Would you take Seroquel if you knew you’d be risking your eyes? Nancy tells her story of Seroquel withdrawal, of the devastating toll it’s taken on her life … of how it stole her sight. This is the truth of a drug now given out so casually that it’s used as a sleep aid, like a prescription Sominex.
by Nancy Rubenstein Del Giudice
The topic of this article is Seroquel withdrawal: the process of withdrawal and the consequences of having taken this particular chemical for over ten years. In my case, essentially since it came on the market in 1997. In the thunder of stories breaking loose regarding psych drug withdrawal, I am hearing next to nothing about Seroquel and I feel a moral obligation to offer up my story for the common good. Be forewarned; it ain’t pretty.
In 2009, I discovered, as countless people have, that I had been massively misled. I learned that over a decade of suffering (including the loss of my children over suicidality) was not, in fact, suffering from an actual disease, but instead, the “side effects” of the drugs purported to treat it. The story of this betrayal by the medical community may be one for another time. Let me stick to the subject of Seroquel, and cut directly to the chase.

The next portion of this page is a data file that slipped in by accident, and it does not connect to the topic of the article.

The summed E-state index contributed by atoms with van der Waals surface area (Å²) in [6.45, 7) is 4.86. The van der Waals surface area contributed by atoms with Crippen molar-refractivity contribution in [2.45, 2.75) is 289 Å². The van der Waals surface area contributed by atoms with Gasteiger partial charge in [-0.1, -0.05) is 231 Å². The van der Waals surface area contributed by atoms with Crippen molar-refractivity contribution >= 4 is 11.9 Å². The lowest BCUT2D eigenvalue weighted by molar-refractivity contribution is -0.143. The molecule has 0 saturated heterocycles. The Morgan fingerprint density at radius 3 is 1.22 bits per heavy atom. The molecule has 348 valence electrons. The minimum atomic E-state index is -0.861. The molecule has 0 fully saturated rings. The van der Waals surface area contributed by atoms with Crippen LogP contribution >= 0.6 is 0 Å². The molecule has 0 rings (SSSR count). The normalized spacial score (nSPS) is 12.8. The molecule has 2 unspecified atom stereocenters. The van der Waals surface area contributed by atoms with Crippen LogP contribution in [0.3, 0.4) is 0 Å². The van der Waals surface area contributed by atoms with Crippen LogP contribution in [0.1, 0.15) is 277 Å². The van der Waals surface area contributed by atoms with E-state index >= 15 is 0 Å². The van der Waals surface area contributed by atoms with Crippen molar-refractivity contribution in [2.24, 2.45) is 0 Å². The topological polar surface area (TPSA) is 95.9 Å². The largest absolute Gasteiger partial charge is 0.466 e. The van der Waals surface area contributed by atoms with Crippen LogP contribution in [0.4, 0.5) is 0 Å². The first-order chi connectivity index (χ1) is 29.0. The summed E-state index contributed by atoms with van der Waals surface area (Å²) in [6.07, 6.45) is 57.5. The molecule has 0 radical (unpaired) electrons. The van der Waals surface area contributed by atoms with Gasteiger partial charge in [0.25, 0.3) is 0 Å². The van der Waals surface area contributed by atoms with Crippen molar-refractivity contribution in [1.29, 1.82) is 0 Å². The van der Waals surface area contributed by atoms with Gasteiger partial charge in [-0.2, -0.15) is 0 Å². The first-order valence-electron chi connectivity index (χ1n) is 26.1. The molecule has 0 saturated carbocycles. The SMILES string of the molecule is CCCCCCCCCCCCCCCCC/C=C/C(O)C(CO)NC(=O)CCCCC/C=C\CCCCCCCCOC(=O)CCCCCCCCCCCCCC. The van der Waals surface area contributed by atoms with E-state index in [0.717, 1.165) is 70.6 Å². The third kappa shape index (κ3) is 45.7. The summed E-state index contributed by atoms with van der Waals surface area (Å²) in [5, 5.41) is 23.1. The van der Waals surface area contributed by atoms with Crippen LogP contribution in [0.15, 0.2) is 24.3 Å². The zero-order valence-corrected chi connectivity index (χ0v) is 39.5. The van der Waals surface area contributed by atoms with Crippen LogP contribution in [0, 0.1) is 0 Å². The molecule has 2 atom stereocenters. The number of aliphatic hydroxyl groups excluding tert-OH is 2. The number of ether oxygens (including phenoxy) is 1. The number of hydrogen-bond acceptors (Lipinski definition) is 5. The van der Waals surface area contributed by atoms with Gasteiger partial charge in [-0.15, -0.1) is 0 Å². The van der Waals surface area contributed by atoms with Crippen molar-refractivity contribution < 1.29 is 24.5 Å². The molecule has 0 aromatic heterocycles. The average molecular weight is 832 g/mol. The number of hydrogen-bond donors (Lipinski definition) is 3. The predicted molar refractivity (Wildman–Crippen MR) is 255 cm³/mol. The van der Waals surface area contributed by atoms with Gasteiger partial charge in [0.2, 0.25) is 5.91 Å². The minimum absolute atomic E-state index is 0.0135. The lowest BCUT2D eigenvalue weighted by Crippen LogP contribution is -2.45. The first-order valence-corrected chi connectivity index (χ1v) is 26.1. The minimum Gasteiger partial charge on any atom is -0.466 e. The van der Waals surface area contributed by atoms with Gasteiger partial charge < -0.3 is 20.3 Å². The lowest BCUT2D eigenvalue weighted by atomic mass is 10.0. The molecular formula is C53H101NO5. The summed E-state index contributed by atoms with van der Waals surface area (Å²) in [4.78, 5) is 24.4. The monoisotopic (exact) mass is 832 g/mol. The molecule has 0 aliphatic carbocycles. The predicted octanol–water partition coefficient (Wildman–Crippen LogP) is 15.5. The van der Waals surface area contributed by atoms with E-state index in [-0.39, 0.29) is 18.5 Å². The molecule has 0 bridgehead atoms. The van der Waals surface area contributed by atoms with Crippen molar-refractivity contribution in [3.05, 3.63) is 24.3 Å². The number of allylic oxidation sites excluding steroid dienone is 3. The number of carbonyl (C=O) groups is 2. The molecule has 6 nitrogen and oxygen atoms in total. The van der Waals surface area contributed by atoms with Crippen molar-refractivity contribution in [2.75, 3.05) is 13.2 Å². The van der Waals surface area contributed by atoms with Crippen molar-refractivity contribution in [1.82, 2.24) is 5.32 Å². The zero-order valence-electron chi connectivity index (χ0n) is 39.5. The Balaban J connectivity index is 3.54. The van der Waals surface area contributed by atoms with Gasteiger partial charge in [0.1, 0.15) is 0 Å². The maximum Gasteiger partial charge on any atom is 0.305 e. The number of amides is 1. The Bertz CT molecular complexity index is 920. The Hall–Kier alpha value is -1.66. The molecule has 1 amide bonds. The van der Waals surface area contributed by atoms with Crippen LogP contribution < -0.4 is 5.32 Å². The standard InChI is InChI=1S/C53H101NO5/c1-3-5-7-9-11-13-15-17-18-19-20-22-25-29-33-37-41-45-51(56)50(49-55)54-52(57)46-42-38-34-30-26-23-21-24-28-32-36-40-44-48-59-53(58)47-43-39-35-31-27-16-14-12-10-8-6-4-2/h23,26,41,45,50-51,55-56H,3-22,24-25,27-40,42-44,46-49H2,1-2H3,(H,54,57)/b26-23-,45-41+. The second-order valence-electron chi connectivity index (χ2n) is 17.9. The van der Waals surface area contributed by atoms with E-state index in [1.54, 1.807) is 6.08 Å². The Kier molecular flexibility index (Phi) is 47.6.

For many years I took 1,500 mgs of Seroquel as part of my cocktail. By 2009, I was down to 300 mgs of Seroquel and 2 mgs of Ativan. It was at that point that I got “fired” by the mental health system of Asheville, North Carolina. It was not an acceptable choice to wean off the rest. My psychiatrist said to me, “People like you don’t get off meds.” I didn’t believe her. I had been doing a lot of research on my own. Since I was already an activist (being lied to often tends to politicize people), I had support within the psychiatric survivor community. You know who you are. Thank you.
I took my last dose of Seroquel in late November of 2010. Two weeks later I was rushed to the hospital with severe abdominal pain and bloating. If a competent neurologist had been there at the emergency room, he might well have remarked to the doctors who directed me to have a radical hysterectomy: “You idiots! She just got off a drug that acts on neurotransmitters. Ninety seven percent of neurotransmitters are in the gut. This is drug withdrawal.” However, no neurologist was on the scene. Just me in severe pain, my partner Jim in extreme fear, and a bunch of men in white coats who project the certainty that they know everything (aka doctors). I had an unnecessary hysterectomy.
A month and a half later, visiting Alaska’s “neighboring state,” Hawaii, minus my uterus and ovaries, the same thing happened, and my health began a downward spiral. My sightseeing on the beautiful island of Maui was largely restricted to urgent care centers and the one hospital emergency room. I had highly resistant bacterial infections (a good clue that my immune system was not functioning well) and extreme reactions to food and chemicals (like cosmetics, alas).